Whether your business is a Fortune 500 company or a one-man show, data security must be a top priority. Small and medium-sized enterprises are increasingly becoming victims of data breaches, whether they render themselves careless or through a harmful attack.
Unfortunately, it often takes the loss of hundreds of thousands of client items and the associated costs. associated, to make organizations realize the importance of data security. The potential for losing the financial or personal information of just one customer should be sufficient to re-evaluate data policies and procedures to prevent such incidents. Do not let your business fall victim. Take a proactive approach to data security by properly protecting your data and protecting your exposure.
In the unfortunate event that your organization experiences a data breach, there are a number of costs your business may incur. The cost of investigating and resolving the cause of the security breach can vary widely depending on whether the incident was caused by employee errors or a difficulty in detecting errors in your organization's security measures.
The cost of communicating those whose information was compromised may also vary in cost. State laws dictate how quickly the victims need to be notified and what civil or criminal penalties your company may experience if you do not immediately notify those involved. In addition, your organization may need to provide credit guards for the victims of data breach to prevent identity theft and may experience disputes against you. However, the loss of your customer's trust and the lost business can affect your organization the most.
Considering all the factors, research conducted by the Ponemon Institute estimates the cost of a data breach to be approximately $ 21
Do not let your business fall victim. Take a proactive approach to data security by properly protecting your data and protecting your exposure.
In 2008, the Federal Trade Commission (FTC) created and implemented the Red Flags Rule. The rule applies to certain companies and requires that they have a written prevention program for identity theft. The rule was adopted to address the large number of identity theft incidents that occur in the United States due to data security breaches.
The two types of companies required to comply with the Red Flags rule are financial institutions and creditors. Financial institutions include banks, savings and loan associations, credit unions and other businesses that directly or indirectly have customer transaction accounts. The FTC's definition of creditor includes the following:
- Companies and organizations that regularly provide goods or services first and then collect payment from customers later.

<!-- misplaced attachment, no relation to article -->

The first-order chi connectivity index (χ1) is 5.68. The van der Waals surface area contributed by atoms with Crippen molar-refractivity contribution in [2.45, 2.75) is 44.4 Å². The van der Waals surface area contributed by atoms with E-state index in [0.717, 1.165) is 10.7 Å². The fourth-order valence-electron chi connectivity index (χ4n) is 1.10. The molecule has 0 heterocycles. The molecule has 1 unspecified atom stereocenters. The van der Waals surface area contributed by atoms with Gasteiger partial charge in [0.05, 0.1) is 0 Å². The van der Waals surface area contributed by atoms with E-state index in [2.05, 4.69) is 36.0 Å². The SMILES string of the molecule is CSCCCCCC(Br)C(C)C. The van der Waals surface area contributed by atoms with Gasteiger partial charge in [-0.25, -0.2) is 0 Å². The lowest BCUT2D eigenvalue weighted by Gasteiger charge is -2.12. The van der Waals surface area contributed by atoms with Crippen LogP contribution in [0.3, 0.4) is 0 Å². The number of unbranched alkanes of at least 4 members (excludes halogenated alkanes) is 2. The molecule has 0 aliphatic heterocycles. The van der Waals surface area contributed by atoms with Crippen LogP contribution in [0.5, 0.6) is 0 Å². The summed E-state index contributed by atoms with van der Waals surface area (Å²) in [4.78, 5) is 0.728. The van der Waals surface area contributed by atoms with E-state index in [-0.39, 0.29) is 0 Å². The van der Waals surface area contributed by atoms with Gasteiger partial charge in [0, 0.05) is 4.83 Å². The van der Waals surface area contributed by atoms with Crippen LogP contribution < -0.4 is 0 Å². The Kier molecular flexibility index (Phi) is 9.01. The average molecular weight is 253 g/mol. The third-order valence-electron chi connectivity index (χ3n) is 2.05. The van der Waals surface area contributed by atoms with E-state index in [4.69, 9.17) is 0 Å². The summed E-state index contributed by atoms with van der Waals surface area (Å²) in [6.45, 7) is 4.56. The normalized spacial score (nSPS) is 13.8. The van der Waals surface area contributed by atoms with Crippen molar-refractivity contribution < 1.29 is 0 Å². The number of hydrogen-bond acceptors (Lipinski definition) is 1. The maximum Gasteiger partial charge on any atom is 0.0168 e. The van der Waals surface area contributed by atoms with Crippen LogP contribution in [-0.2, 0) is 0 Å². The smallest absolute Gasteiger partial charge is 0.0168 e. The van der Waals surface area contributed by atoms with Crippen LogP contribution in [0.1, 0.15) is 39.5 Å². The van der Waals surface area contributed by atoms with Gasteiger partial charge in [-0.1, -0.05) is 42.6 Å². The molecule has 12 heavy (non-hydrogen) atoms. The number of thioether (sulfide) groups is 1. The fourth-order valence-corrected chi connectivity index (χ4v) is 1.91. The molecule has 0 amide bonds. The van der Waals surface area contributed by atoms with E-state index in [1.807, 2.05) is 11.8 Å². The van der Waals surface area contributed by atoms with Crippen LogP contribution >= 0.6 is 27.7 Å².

- Companies and organizations that regularly grant loans, arrange loans or extend loans, or make credit decisions.
- Companies and organizations that regularly participate in the decision to extend, renew or continue credit, including the determination of credit terms.
- This broad definition of creditor includes many technology-based companies.
The Red Flags rule requires financial institutions and creditors with covered accounts to have an identity theft prevention program. The FTC defines covered accounts as consumer accounts that are designed to allow multiple payments or transactions and all other accounts that pose a foreseeable risk of identity theft. A satisfactory identity theft prevention program should do the following:
- Identify red flag activity (patterns, methods and specific forms of activity) that indicates possible identity theft.
- Integrate red flag detection into business practices.
- Define the appropriate response to take to prevent and mitigate identity theft if a red flag is detected.
- Regularly reviewed and updated to reflect changes in identity theft risks.
Financial institutions and creditors without applicable covered accounts are not required to have a written identity theft prevention program, but they must regularly evaluate their activities to determine if they have developed or acquired covered accounts.
Analyzing and planning risk management is still the best way to mitigate exposures, whether they are physical or digital. Even if your company is not a company that falls under the FTC's definition of a financial institution or creditor, it's a great way to address a written identity theft prevention program to address the potential threat of data theft that leads to identity theft.
For effective security risk management tasks, the technical, legal, compliance and risk management teams in your organization need to work together effectively. Your organization should be aware of and comply with all data security regulations in every area in which your business does business. Technical operations team members must continually evaluate, monitor and test data security measures and procedures to stay one step ahead. Think seriously about how much risk your company has taken and what risk you can transfer through technology-related insurance, including cyber liability and professional technology liability.
Contact CoverLink Insurance for more information on data security and insurance policies that may help you protect your technical risk.